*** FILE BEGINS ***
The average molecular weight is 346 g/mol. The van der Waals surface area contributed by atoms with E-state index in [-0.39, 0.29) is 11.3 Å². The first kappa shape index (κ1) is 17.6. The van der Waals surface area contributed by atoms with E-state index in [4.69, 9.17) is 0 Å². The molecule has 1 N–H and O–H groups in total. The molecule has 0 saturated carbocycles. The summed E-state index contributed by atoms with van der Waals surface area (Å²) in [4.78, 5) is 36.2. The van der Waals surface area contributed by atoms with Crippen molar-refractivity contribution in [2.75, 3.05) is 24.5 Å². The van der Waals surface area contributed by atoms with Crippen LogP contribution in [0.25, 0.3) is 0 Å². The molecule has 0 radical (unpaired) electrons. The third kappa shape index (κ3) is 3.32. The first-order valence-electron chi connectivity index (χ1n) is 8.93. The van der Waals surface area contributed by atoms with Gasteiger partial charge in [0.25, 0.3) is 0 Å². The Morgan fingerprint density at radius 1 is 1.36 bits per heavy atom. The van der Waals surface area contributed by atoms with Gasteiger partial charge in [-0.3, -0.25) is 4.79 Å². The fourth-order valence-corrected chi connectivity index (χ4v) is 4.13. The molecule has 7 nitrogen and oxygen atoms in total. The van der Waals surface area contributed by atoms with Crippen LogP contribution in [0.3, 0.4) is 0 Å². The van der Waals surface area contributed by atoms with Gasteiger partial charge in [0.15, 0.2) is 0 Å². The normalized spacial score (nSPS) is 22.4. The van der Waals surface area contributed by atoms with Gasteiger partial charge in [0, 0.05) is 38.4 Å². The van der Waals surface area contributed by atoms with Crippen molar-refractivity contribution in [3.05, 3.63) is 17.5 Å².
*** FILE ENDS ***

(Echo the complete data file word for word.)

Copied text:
The average molecular weight is 346 g/mol. The van der Waals surface area contributed by atoms with E-state index in [-0.39, 0.29) is 11.3 Å². The first kappa shape index (κ1) is 17.6. The van der Waals surface area contributed by atoms with E-state index in [4.69, 9.17) is 0 Å². The molecule has 1 N–H and O–H groups in total. The molecule has 0 saturated carbocycles. The summed E-state index contributed by atoms with van der Waals surface area (Å²) in [4.78, 5) is 36.2. The van der Waals surface area contributed by atoms with Crippen molar-refractivity contribution in [2.75, 3.05) is 24.5 Å². The van der Waals surface area contributed by atoms with Crippen LogP contribution in [0.25, 0.3) is 0 Å². The molecule has 0 radical (unpaired) electrons. The third kappa shape index (κ3) is 3.32. The first-order valence-electron chi connectivity index (χ1n) is 8.93. The van der Waals surface area contributed by atoms with Gasteiger partial charge in [0.25, 0.3) is 0 Å². The Morgan fingerprint density at radius 1 is 1.36 bits per heavy atom. The van der Waals surface area contributed by atoms with Gasteiger partial charge in [-0.3, -0.25) is 4.79 Å². The fourth-order valence-corrected chi connectivity index (χ4v) is 4.13. The molecule has 7 nitrogen and oxygen atoms in total. The van der Waals surface area contributed by atoms with Crippen LogP contribution in [0.3, 0.4) is 0 Å². The van der Waals surface area contributed by atoms with Gasteiger partial charge in [0.15, 0.2) is 0 Å². The normalized spacial score (nSPS) is 22.4. The van der Waals surface area contributed by atoms with Gasteiger partial charge in [0, 0.05) is 38.4 Å². The van der Waals surface area contributed by atoms with Crippen molar-refractivity contribution in [3.05, 3.63) is 17.5 Å².